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Wakum Mata!
Politcally Incorrect Musings
Screw the Planet 
6th-Sep-2009 08:36 am
Burning Earth
No. It is not Earth day.

I am just on my environmentalism soapbox. I am so tired of hearing "Protect the Earth", "Save the Planet", "Love your Mother" (meaning Earth).

To all that Earth love I say "NO!". Screw that! I don't give one damn about this planet.

I *DO* give a damn about all the PEOPLE on it. If saving the people means better and more responsible stewardship of our natural resources, then fine. I am good with that. If saving the people means ensuring the freedom and securing the empowerment of the people to determine their own destiny and granting them control over their government, then I am good with that. If saving the people means allowing people the opportunity (but not mandating it or "guaranteeing" it) to be prosperous, then I am good with that.

Save the planet? I don't care about rocks.

No. Don't save the planet.



Save the people.
Comments 
6th-Sep-2009 05:22 pm (UTC)
I agree, Save the People. I think though that 'save the planet' is code for find ways to improve the sustainability of our race and evolving lifestyle... In that sense a contrarian "scorch the planet" position is also kind of a "don't save the people" position. Yes, some individual positions, like "save the spotted owl" may seem similar to "save the rocks", but the gist of the movement is toward sustainability.

6th-Sep-2009 10:31 pm (UTC)
The term "sustainability" get used in a sense that is not really about improving life, but subjugation of the people. There policies in place that seem more "anti-people" than "pro-environment".

Take, for example, the recent ban on suction-dredging in California. It is argued that suction dredging destroys fish but the facts are completely different. Dreding seems to have strong benefits to the fish habitat

Also note the distortion that Senator Wiggins provides:

Resident permits cost about $50. Combined with non-resident permit
sales, they generate from $150,000 to $200,000 annually for a program which
costs DFG more than $1.25 million each year to enforce.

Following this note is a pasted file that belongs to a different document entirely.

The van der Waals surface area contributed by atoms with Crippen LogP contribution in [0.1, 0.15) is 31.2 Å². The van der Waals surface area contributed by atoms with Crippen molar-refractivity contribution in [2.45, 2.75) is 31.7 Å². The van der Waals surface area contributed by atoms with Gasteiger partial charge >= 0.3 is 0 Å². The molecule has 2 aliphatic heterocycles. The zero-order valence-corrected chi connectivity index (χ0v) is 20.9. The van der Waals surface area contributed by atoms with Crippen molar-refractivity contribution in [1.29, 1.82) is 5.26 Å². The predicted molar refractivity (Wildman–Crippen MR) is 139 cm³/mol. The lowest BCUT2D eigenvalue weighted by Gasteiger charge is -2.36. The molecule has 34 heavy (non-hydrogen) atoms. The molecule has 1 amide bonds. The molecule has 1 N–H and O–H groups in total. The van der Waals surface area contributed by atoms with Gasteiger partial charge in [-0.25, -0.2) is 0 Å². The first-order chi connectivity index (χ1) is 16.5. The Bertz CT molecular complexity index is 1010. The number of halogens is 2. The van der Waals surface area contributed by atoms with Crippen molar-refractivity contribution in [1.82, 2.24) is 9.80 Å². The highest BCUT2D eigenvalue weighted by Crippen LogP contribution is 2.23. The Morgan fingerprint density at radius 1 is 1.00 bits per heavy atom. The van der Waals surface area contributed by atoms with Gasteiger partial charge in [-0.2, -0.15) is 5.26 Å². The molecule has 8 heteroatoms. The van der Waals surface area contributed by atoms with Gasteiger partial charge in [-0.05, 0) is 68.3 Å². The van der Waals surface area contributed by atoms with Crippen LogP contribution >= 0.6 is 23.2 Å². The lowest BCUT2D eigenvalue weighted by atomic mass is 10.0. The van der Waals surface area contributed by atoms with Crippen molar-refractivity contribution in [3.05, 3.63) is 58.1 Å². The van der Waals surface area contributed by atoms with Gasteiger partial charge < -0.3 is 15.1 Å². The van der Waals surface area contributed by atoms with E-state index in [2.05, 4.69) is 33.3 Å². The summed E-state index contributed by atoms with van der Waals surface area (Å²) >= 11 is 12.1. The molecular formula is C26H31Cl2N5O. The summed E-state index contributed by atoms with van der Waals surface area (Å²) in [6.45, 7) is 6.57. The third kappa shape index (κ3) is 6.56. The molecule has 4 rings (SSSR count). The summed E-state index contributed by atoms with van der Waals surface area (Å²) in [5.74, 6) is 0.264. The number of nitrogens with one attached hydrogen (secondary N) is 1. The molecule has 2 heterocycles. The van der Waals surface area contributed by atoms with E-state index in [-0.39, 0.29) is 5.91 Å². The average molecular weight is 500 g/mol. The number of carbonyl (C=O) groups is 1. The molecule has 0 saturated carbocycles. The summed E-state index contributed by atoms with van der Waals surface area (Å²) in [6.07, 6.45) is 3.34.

In contrast, California fishermen buy 2.4 million fishing licenses each year. The
sport-fishing industry supports a total of 43,000 jobs paying $1.3 billion in wages
and salaries annually. Fishing equipment sales total more than $2.4 billion per
year.


Only the permits are considered in the revenue counts for the miners whereas the fishers get the added benefit of the jobs and equipment and no cost for enforcement.

To quote Senator Wiggins: "Environmental choices should be based on fact, as well as on fair evaluation of economic realities. Gold mining is a recreational activity. Many commercial fishermen, along with sellers of fishing equipment and others in a multi-million-dollar industry, deserve equal if not greater consideration."

And what do those miners do with their gold? Let me see.. taking fish from the rivers does not depopulate the fish, but taking ROCKS from the rivers somehow does?

I use this as a single example how "Love the Earth" has little to do with sustainability.

Save the people!

Edited at 2009-09-06 10:37 pm (UTC)
6th-Sep-2009 10:40 pm (UTC)
I openly admit that there are many examples of people using these arguments to justify self-serving policies. Within the environmental movement there is some effort to distinguish good policy from selfish justifications, but it certainly isn't perfect.

More openness and accountability, more fact-checking, and less tolerance for lies from fake/paid scientists are things I support, and I'm guessing you do to. And, we are probably both pretty frustrated by the small number of apparent paths to get there.
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